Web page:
Power Of Attorney Lawyer services By Edge Law Partners

What Is Power Of Attorney?

A power of attorney is a legal document that allows one person to grant another person the right to perform or the power to transact in matters relating to real estate, banking, legal and judicial proceedings, tax payments, etc. due to circumstances such as being out of the country, growing older, or being unable to handle one's responsibilities in those matters, among others. A power of attorney is a written formal document that grants someone the right to act on another person's behalf. This individual is referred to as the donor or principal.

  • Principal/Grantor/Donor- The phrase "grantor," "principal," or "donor" refers to the individual who gives another person the authority to act on his behalf.
  • Attorney/Agent/Donee– The phrase "Attorney," "agent," or "donee" refers to the person to whom the power is granted.

  • Types Of Power Of Attorney

    General Power Of Attorney

    You can either provide a GPA for all of your assets, banking activities, tax filings, registrations, legal conflicts, court cases, etc. Alternatively, you can grant general authority to any one category, such as all banking operations or all real estate issues. If the Attorney is not a reliable individual, this type of power is very broad and carries a lot of risks

    Special Power Of Attorney

    The other kind of power granted is a special power, which is exclusively given for a certain job or task. This is typically used when you want to appear in court on behalf of the Principal, rent out your property, register any property, appear for the tax authorities, etc.

    Difference between General and Special Power of Attorney

    A special power of attorney differs significantly from a general power of attorney. The Special Power of Attorney only grants a specific power to carry out any specific act or duty, whereas the GPA always grants a general power of performance. The GPA is not limited to any one type of job and encompasses a broad range of skills. As a result, it should only be shared with someone you can completely trust. The Special power, on the other hand, is always task-specific and ends as the task or particular act is completed. Under the General Powers, a person may give the Attorney permission to do things like attend court dates on their behalf, buy or sell property, rent it out, recover debts, open or close bank accounts, attend financial transactions, submit tax reports, and more

    Durable and Non-durable Power of Attorney

    A Power of Attorney typically expires upon the passing of the Principal. Therefore, it should be specified in the deed if the power must continue even after the death of the Principal. If not, all powers of attorney are deemed to be non-durable and expire upon the passing of the principal.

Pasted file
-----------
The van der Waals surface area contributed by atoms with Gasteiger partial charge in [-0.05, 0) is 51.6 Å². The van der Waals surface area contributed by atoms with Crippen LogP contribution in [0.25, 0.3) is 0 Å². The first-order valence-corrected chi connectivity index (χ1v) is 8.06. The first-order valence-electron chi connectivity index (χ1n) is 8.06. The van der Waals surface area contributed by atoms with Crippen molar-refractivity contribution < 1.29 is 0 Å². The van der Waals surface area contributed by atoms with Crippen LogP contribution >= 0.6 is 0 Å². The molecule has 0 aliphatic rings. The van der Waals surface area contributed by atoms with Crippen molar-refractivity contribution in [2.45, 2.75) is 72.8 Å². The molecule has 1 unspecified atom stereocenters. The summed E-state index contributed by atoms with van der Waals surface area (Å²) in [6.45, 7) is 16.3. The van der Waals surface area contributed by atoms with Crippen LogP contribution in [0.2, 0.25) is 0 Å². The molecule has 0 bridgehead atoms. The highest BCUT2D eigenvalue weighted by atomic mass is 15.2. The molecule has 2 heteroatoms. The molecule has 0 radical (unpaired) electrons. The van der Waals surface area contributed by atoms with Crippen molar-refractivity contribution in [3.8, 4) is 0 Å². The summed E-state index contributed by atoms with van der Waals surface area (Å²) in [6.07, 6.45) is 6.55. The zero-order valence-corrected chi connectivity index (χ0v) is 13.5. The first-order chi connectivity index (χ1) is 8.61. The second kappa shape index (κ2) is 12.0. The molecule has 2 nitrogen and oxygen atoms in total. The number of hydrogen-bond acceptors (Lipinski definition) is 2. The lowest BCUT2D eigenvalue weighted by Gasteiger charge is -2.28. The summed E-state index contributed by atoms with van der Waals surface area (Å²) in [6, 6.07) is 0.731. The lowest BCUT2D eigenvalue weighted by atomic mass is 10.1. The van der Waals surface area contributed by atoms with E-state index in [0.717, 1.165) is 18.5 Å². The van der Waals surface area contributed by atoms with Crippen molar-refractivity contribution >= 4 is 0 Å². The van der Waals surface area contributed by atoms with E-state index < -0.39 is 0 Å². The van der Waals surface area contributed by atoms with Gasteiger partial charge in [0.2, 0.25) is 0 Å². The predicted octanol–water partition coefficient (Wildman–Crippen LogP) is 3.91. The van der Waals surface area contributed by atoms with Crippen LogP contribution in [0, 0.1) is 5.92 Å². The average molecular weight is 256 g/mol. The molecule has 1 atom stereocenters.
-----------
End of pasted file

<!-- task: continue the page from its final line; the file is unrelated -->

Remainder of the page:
Important Clauses in A Power Of Attorney

    Depending on the type of power of attorney that is created, it is vital to include a few mandatory clauses while drafting one. The following are a few of the crucial provisions that must be in the Power of Attorney deed:

  • The Principal's name, age, residence, and line of work are listed on the Power of Attorney.
  • The Attorney, the person to whom the power is granted.
  • The legitimate justification for granting the power of attorney.
  • The time and location of the Power of Attorney deed's creation and the day on which it takes effect.
  • If the power of attorney has a time limit, the date it expires. Mention whether the Power of Attorney is durable or not if no duration is given.
  • If a general power has been conferred, all acts and circumstances surrounding its granting should be made explicit. It should be made clear if the Attorney is prohibited from performing any specific act in any given situation. For. For instance, if a broad power of property is granted, the principal may grant the right to purchase or rent any property, but he may not grant the right to sell any of his possessions.
  • The specific or unique act or duty that needs to be performed and accomplished by the attorney must be indicated in the special power of attorney. Additionally, the window of time in which that action must be completed must be provided.

  • Power Of Attorney By Non-Resident Indians (NRI)

    An NRI, or non-resident Indian, is not need to travel to India in order to create a Power of Attorney deed; they can do it while they are abroad. The majority of NRIs have assets and bank accounts in India, therefore certain transactions can necessitate their presence. However, traveling to India for each of these transactions is frequently not an option. For this, NRIs can always delegate the authority to transact to another individual who is a friend or a family member.

    The steps that NRIs must take to create a Power of Attorney deed are straightforward and are as follows:

  • Create the NRI Power of Attorney, print it on standard paper, and sign it.
  • Get it stamped and sealed from the Indian Embassy by going to the Indian Consulate in that nation. As an alternative, you might have it notarized by a Public Notary in that nation, making sure to include the notary registration number on the seal of each sheet.
  • To your Indian address, send the verified deed by registered mail in the name of any family or friend.
  • The individual in India should pay the necessary registration fees that apply in that state and register it with a Sub-Registrar office or Sub-Divisional Magistrate office in India.

  • Why Choose us?

    Contact Edge Law Partners right away if you need to create a power of attorney. Our devoted power of attorney lawyers have decades of expertise assisting clients in setting up the protections they require. We can assist you whether you require durable powers of attorney for a single person or generic powers of attorney covering a number of people.